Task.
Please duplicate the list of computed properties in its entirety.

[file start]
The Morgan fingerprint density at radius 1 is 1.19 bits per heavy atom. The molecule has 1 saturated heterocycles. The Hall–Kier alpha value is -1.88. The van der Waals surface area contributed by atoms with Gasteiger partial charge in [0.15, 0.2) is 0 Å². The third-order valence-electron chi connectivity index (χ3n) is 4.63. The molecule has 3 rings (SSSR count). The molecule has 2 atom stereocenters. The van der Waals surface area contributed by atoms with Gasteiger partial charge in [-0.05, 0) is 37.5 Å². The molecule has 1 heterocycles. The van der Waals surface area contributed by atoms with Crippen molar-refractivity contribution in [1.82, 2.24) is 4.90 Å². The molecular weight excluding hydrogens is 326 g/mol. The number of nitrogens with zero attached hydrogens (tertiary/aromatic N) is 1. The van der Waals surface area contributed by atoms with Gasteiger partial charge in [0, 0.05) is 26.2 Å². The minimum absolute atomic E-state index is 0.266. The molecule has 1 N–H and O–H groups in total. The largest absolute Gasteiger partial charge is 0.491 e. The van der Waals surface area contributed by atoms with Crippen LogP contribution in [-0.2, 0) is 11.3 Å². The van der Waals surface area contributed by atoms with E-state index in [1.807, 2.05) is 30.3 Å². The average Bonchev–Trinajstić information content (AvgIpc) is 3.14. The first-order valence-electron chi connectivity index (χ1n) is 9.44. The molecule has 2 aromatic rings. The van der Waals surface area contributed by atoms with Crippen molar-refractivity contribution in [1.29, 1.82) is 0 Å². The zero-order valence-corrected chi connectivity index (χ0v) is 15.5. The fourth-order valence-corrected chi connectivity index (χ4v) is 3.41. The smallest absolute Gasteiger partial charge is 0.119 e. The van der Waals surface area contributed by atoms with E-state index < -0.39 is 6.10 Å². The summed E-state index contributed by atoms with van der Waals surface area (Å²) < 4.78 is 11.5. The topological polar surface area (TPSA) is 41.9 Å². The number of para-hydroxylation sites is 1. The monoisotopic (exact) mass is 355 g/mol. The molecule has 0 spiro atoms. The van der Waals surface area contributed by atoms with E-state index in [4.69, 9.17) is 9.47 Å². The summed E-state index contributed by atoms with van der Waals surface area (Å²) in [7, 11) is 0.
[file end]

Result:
The Morgan fingerprint density at radius 1 is 1.19 bits per heavy atom. The molecule has 1 saturated heterocycles. The Hall–Kier alpha value is -1.88. The van der Waals surface area contributed by atoms with Gasteiger partial charge in [0.15, 0.2) is 0 Å². The third-order valence-electron chi connectivity index (χ3n) is 4.63. The molecule has 3 rings (SSSR count). The molecule has 2 atom stereocenters. The van der Waals surface area contributed by atoms with Gasteiger partial charge in [-0.05, 0) is 37.5 Å². The molecule has 1 heterocycles. The van der Waals surface area contributed by atoms with Crippen molar-refractivity contribution in [1.82, 2.24) is 4.90 Å². The molecular weight excluding hydrogens is 326 g/mol. The number of nitrogens with zero attached hydrogens (tertiary/aromatic N) is 1. The van der Waals surface area contributed by atoms with Gasteiger partial charge in [0, 0.05) is 26.2 Å². The minimum absolute atomic E-state index is 0.266. The molecule has 1 N–H and O–H groups in total. The largest absolute Gasteiger partial charge is 0.491 e. The van der Waals surface area contributed by atoms with Crippen LogP contribution in [-0.2, 0) is 11.3 Å². The van der Waals surface area contributed by atoms with E-state index in [1.807, 2.05) is 30.3 Å². The average Bonchev–Trinajstić information content (AvgIpc) is 3.14. The first-order valence-electron chi connectivity index (χ1n) is 9.44. The molecule has 2 aromatic rings. The van der Waals surface area contributed by atoms with Crippen molar-refractivity contribution in [1.29, 1.82) is 0 Å². The zero-order valence-corrected chi connectivity index (χ0v) is 15.5. The fourth-order valence-corrected chi connectivity index (χ4v) is 3.41. The smallest absolute Gasteiger partial charge is 0.119 e. The van der Waals surface area contributed by atoms with E-state index < -0.39 is 6.10 Å². The summed E-state index contributed by atoms with van der Waals surface area (Å²) < 4.78 is 11.5. The topological polar surface area (TPSA) is 41.9 Å². The number of para-hydroxylation sites is 1. The monoisotopic (exact) mass is 355 g/mol. The molecule has 0 spiro atoms. The van der Waals surface area contributed by atoms with E-state index in [4.69, 9.17) is 9.47 Å². The summed E-state index contributed by atoms with van der Waals surface area (Å²) in [7, 11) is 0.